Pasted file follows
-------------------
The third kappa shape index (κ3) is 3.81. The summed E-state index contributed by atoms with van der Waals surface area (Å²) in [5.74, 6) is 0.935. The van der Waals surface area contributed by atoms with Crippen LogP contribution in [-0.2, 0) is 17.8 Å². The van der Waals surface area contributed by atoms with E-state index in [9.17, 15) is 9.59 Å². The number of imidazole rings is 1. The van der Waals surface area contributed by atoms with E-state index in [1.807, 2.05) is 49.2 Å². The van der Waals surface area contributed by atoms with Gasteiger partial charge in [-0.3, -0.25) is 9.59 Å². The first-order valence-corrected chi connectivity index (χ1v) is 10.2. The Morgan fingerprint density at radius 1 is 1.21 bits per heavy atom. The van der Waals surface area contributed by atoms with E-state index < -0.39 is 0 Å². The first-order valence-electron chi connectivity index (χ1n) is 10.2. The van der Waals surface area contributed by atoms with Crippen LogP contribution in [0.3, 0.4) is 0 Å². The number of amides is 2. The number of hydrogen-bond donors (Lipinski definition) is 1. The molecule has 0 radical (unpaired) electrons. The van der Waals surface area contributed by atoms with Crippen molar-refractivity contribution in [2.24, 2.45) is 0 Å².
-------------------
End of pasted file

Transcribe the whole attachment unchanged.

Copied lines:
The third kappa shape index (κ3) is 3.81. The summed E-state index contributed by atoms with van der Waals surface area (Å²) in [5.74, 6) is 0.935. The van der Waals surface area contributed by atoms with Crippen LogP contribution in [-0.2, 0) is 17.8 Å². The van der Waals surface area contributed by atoms with E-state index in [9.17, 15) is 9.59 Å². The number of imidazole rings is 1. The van der Waals surface area contributed by atoms with E-state index in [1.807, 2.05) is 49.2 Å². The van der Waals surface area contributed by atoms with Gasteiger partial charge in [-0.3, -0.25) is 9.59 Å². The first-order valence-corrected chi connectivity index (χ1v) is 10.2. The Morgan fingerprint density at radius 1 is 1.21 bits per heavy atom. The van der Waals surface area contributed by atoms with E-state index < -0.39 is 0 Å². The first-order valence-electron chi connectivity index (χ1n) is 10.2. The van der Waals surface area contributed by atoms with Crippen LogP contribution in [0.3, 0.4) is 0 Å². The number of amides is 2. The number of hydrogen-bond donors (Lipinski definition) is 1. The molecule has 0 radical (unpaired) electrons. The van der Waals surface area contributed by atoms with Crippen molar-refractivity contribution in [2.24, 2.45) is 0 Å².